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Back Workout Hack For Bigger Lats!

Works On Every Back Exercise!

Posted by Scott_Herman - November 9th, 2017

Today’s article is going to be about the number one mistake holding back your BACK growth.

The reason why this topic came up is because I was noticing that a lot of you are having a hard time re-engaging your back now that I have been teaching you to work with the stretch. I’ll leave a link here to my Skinny Guy/Hardgainer series if you haven’t seen it already, but basically in those workouts you are working with the Stretch, Flex, Overload technique. This is where you use one exercise which focuses on the stretch for a muscle, then one exercise which focuses on the flex, and finally one which overloads the muscle as much as possible after pre-exhausting it with the stretch and flex.

The number one mistake happening when you are using the stretch method is that you don’t know how to re-engage your back muscles so that your biceps don’t take over the movement. Obviously you’ll probably have been seeing some bicep gains, which is great! But if the goal is to get a bigger back, then you have to make sure when you’re doing your back workout that targeting your back, not biceps, is your primary focus. I’m going to cover a couple of different exercises here, to show you how to re-engage your back after sitting in the stretch.

Exercise #1: Lat Pulldown

The form with the lat pulldown is very simple. All you’re trying to do is pull the bar down to the top of your chest. For most of you, when you get into the stretched position, you immediately pull the bar back down without any real control or back engagement. What’s happening is that after you get into the stretched position and feel those lats being pulled nice and tight, you just lean back a bit too much and let your elbows come back, leading to a bit more upper back engagement, rather than isolating your lats. It’s all because of one simple movement that you’re skipping.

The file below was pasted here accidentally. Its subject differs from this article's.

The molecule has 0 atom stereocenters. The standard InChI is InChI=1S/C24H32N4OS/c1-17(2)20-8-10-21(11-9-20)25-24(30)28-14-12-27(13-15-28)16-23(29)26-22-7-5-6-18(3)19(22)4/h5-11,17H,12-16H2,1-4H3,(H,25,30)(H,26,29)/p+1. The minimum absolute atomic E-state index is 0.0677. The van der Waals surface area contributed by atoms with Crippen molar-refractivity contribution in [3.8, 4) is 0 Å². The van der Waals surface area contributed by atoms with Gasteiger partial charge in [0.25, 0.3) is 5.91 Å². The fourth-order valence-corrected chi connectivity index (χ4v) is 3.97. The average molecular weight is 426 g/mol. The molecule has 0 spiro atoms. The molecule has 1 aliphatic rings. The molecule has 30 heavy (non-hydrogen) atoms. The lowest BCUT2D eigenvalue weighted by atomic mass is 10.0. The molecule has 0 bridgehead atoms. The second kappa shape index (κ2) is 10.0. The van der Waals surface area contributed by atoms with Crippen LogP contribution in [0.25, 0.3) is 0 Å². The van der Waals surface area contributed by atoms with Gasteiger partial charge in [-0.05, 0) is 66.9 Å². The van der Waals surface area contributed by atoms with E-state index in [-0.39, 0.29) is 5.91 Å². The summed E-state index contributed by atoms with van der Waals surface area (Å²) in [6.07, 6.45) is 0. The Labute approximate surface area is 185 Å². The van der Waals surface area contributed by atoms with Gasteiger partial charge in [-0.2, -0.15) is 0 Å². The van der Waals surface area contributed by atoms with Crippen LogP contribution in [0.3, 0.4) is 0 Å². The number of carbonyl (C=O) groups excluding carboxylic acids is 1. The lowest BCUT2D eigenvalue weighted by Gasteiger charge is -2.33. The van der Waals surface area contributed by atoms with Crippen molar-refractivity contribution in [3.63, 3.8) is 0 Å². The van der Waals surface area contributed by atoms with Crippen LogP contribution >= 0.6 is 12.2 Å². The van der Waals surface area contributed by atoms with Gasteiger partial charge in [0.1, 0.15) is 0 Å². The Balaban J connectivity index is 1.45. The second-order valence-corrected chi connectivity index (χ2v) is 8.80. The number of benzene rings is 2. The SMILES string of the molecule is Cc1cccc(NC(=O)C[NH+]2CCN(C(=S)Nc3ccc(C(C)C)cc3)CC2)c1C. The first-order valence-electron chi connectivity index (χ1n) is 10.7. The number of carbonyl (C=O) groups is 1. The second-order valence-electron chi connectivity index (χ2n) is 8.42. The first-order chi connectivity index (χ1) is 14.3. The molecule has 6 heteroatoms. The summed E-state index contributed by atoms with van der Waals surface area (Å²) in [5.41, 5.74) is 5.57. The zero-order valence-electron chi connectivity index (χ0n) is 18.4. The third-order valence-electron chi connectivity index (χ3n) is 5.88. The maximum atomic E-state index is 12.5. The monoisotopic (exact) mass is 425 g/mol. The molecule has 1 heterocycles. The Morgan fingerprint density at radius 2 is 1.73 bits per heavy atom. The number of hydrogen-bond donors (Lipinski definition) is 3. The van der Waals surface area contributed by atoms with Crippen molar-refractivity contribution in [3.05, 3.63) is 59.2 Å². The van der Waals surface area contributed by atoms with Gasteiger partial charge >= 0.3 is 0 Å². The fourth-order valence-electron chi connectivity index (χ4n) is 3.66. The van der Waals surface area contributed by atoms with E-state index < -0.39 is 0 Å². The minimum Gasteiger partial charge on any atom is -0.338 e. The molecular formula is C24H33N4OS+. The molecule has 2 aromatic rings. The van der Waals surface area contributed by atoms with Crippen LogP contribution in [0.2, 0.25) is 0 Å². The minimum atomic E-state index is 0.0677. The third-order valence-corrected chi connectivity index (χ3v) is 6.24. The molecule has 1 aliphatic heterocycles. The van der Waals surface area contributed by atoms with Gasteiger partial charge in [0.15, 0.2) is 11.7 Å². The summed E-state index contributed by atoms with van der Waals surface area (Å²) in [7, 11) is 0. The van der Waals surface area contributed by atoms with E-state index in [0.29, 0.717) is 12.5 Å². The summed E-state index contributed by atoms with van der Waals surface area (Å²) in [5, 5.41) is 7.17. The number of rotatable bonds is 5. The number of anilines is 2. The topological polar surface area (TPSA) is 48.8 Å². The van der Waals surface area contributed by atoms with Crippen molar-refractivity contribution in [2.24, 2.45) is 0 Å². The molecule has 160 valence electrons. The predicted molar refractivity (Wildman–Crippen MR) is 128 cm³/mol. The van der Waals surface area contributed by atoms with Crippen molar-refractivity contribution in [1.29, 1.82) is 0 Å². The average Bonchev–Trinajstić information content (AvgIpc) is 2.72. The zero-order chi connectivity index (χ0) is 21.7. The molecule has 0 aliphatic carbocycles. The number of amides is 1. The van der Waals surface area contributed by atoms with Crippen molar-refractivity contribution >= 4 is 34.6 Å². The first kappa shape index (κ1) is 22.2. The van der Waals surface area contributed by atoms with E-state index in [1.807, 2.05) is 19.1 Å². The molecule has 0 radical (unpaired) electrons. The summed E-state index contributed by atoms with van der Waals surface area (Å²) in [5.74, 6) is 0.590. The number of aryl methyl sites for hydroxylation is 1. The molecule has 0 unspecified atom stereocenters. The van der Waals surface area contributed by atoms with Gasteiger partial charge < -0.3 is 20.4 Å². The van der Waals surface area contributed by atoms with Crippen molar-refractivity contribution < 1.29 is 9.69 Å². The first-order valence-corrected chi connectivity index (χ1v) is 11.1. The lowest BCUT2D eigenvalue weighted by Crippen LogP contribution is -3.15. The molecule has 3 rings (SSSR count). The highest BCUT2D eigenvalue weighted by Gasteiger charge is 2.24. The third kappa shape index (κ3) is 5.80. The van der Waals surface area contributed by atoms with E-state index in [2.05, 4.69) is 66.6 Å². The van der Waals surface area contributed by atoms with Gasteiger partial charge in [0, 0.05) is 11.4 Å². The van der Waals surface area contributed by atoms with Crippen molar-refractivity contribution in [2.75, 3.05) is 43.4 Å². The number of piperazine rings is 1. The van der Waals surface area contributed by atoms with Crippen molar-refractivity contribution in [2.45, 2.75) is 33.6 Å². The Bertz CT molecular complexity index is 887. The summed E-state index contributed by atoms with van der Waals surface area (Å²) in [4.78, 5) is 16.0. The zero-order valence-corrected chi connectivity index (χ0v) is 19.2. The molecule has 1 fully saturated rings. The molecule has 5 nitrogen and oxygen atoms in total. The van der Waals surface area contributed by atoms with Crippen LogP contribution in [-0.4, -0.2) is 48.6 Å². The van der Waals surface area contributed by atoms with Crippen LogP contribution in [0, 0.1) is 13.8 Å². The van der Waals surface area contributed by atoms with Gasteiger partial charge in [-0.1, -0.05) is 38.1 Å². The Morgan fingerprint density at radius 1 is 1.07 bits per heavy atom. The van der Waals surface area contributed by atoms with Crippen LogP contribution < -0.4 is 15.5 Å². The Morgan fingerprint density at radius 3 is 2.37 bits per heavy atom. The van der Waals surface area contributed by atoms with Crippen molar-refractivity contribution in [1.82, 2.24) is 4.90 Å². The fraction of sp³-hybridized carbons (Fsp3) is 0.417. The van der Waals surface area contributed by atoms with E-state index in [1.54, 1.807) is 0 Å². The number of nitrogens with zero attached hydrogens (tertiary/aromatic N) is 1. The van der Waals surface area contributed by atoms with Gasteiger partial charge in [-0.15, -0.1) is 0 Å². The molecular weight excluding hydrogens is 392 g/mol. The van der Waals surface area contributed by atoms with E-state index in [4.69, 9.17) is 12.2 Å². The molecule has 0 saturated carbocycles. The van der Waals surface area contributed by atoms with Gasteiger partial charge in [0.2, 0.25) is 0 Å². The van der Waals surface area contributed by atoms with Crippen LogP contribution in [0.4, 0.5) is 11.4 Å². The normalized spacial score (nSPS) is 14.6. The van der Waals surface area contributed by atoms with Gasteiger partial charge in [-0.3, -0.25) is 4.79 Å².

Once you get into the stretched position, you still have to retract and pull your scapula down in order to re-engage your back so that your biceps don’t take over the movement. That small movement from the stretch to the retraction will lead to a lot more back engagement happening.


If you were ever to look at yourself from the side while doing this, if you don’t retract your scapula, then your elbows fly back and you end up pulling more towards your chin. When you do retract your scapula, your elbows stay more in-line with your hips, and the bar will come down to your chest. It’s a little movement that will make a big difference when it comes to being able to properly engage your back in your back workouts.

Exercise #2: Reverse-Grip Lat Pulldown